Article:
5. fostermom

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    Posted 4 years ago
    Wed Nov 10 2010 21:56:12
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    when did you get the new mattress?

  6. cilecto

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    Posted 4 years ago
    Wed Nov 10 2010 22:14:14
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    Welcome, CB. I'll share my non-expert opinion. It's possible to get BB from new mattresses, as:
    - They are made by people, who could shed bugs.
    - They could be stored in plces that have bugs.
    - They can be transported in trucks that could have bugs (for any reason, including that they're often used to carry away old mattresses).
    - Some locales allow "slightly used and returned" mattresses to be resold as "new".
    - Some mattresses are "recycled" and covered with fresh fabric (This is the reason for the infamous "under penalty of law" tags. They indicate new or recycled).

    That does not mean it was the mattresses. It might have been a co-incidence. Or, you had BB before, but just started reacting. Or BB just migrated from some other source. Or, you have recycled mattresses, which might be built with a platic liner, but the bugs got through.

    In any case. If it's truly BB, positively IDed by bugs, eggs, shells or fecal marks, not just a PCO "say-so", as lots are incompetent, you'll need to treat. And if you're exposed to a source outside (like an infested workplace), then you'll need to strategize how to protect your home from the bugs there.

    A BB feeds every 1-2 weeks. When it'd hungry and s/he can sniff you out (I've heard anywhere from 3 to 20 feet), they're gonna follow the trail of exhaled CO2 and try to feed. They prefer to stay close to the host, but will scatter if disturbed. Scientists have found that females sometimes run off after being inseminated by a male. Also, if you have a neighbor with BB, they could come singly or en-masse (like if he set off a fogger or used some repellent chemical).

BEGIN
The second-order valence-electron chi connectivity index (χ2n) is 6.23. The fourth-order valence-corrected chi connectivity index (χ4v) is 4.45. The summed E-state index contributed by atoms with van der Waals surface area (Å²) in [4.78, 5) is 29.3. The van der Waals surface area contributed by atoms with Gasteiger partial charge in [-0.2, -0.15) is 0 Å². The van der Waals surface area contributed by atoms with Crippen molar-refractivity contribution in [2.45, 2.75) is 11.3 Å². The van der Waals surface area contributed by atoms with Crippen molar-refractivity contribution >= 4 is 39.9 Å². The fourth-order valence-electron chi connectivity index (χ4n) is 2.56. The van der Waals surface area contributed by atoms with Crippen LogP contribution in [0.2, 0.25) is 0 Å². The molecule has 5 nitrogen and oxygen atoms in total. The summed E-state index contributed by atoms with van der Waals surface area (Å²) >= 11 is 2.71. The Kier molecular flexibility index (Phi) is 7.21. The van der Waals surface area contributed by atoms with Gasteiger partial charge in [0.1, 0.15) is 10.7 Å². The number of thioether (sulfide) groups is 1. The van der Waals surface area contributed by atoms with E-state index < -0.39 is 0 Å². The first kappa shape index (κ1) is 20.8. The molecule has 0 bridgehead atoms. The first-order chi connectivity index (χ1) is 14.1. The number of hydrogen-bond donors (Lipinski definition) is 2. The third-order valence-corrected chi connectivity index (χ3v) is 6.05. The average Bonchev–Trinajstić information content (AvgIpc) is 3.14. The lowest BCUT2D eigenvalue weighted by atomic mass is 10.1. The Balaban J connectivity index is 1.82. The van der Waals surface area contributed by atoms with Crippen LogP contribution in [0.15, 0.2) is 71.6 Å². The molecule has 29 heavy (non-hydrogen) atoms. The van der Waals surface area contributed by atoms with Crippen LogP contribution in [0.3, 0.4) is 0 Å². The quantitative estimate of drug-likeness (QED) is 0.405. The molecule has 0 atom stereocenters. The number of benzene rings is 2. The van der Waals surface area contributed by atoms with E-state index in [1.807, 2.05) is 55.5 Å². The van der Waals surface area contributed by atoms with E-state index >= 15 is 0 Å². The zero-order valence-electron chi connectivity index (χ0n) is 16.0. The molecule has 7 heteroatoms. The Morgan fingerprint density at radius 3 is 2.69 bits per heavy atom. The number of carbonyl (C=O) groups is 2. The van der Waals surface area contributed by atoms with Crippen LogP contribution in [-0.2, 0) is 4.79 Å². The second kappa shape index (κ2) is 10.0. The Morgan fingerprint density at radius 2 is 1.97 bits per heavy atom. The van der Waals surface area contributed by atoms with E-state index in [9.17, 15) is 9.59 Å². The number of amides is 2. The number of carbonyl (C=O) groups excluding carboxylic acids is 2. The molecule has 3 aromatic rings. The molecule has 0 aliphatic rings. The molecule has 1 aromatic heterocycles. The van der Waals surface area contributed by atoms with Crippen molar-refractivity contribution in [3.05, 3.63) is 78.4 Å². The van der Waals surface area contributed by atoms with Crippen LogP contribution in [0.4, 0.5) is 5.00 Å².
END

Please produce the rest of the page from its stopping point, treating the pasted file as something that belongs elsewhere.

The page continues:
Best bet, please read the FAQ on this site, then a comprehensive guide from the Resources page (like the State of Michigan). These will empower you to be a better bedbug fighter and consumer. And keep hitting us with your questions.

    Finally, make sure to treat yourself and your family nicely.

    Thou shalt not be afraid for the terror by night...
    - Psalms 91:5-7

    (Not an pro)
  7. toledo

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    Posted 4 years ago
    Thu Nov 11 2010 9:03:49
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    Oh, sorry I wasn't clear on my "new" mattress. I ordered mine in the middle of all this, to replace the old, infested mattress and boxspring. When it arrived, I knew enough to examine it. I also knew that I didn't want one that wasn't fully encased in plastic. I refused shipment on it at my doorstep and even pointed out the bugs inside.